However, the manner of his £5m departure to Premier League new boys Hull certainly cast him in an unfavourable light as he appeared to lay the blame for the move at the door of the club’s apparent refusal to discuss a new contract.

Yes, this was the very same club that nursed him back to health during the 15-months he was out with cruciate ligament damage to his knee. The club that – by his own admission – were “absolutely awesome” – and didn’t rush him back into action.

Despite the fact he had only played around 40 times for Fulham since joining in April 2006 and still had 18 months left to run on his existing contract, Bullard seemed to feel that the fact he was actually back playing, and had warmed the bench a couple of times for England, meant it was time to revisit the terms of the agreement.

Bullard denies this was the case, claiming in newspaper interviews that he was impressed with Hull’s ambition; just wanted to “play for a club that wants me, simple as that”; and had “never been interested in money”.

Hmm. Not sure about that last one. When he joined us from Wigan, Paul Jewell – then the Latics’ boss, was quoted as saying: “If we had decided to match Fulham’s offer then maybe we would have kept hold of him but I didn’t want to be held to ransom. That would be extremely unhealthy.”

Now he has left us for a reported £45,000-a-week. Yes folks, that’s around twice the annual salary for a man in Britain.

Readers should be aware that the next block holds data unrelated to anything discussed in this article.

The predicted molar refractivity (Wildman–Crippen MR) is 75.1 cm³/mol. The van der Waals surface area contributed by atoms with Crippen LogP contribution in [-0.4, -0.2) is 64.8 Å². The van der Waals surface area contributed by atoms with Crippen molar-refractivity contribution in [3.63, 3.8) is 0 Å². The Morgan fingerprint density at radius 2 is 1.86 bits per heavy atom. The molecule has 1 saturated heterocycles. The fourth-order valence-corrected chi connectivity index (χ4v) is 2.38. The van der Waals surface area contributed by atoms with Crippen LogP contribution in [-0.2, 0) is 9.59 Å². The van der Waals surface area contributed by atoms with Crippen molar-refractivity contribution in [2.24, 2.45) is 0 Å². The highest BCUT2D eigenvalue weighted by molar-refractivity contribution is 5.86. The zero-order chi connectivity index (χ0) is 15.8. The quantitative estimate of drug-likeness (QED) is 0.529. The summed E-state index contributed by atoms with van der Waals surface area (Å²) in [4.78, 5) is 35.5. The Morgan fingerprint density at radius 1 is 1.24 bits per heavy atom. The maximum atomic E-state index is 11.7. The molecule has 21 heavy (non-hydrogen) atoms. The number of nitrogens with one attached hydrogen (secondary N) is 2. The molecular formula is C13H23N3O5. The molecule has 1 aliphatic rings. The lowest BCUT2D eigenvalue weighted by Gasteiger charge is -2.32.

Maybe if he’d stayed and helped steer Fulham to a European slot at the end of this season he would have been in a better position to open negotiations. But no, Jimmy ‘big time’ Bullard didn’t feel loved so he packed his bags and headed north.

Of course only a handful of people know the truth of what went on in the discussions between him and the club, but the view of supporters is pretty clear cut.

“Bullard in the Championship, Bullard in the Championship,” was the delighted chant that rang around the Cottage at our last home game against Everton as news filtered through that Manchester United had taken the lead at Hull’s KC Stadium…and just before Newcastle once again pressed the self destruct button.

Whatever the reality the fact remains that Hodgson was right not to do everything in his power to keep Bullard. After all, why on earth should the club talk about a new contract? He hasn’t come anywhere near repaying them for sticking by him during his injury crisis - and helping to fund both his fishing success and the lowering of his golf handicap – and is hardly in the first flush of youth.

His primary asset is his energy and with the best will in the world this will be on the wane now he is in his 30s. Also, the damage done to his knee will always be a concern so getting decent money for him was a very astute piece of business.

It also emphasised the importance of having the right man at the helm. While most of us will be spending the summer months sweating on whether or not Brede Hangeland & Co will still be here come August, my only concern is retaining Hodgson.

He has been the undoubted star of the past two seasons – arguably the most significant in our entire history - and all we can do is hope that come May 2010 we will be rising as one to show our appreciation.
Fulham Review This article was published in the Fulham Review series of books. These can be ordered here.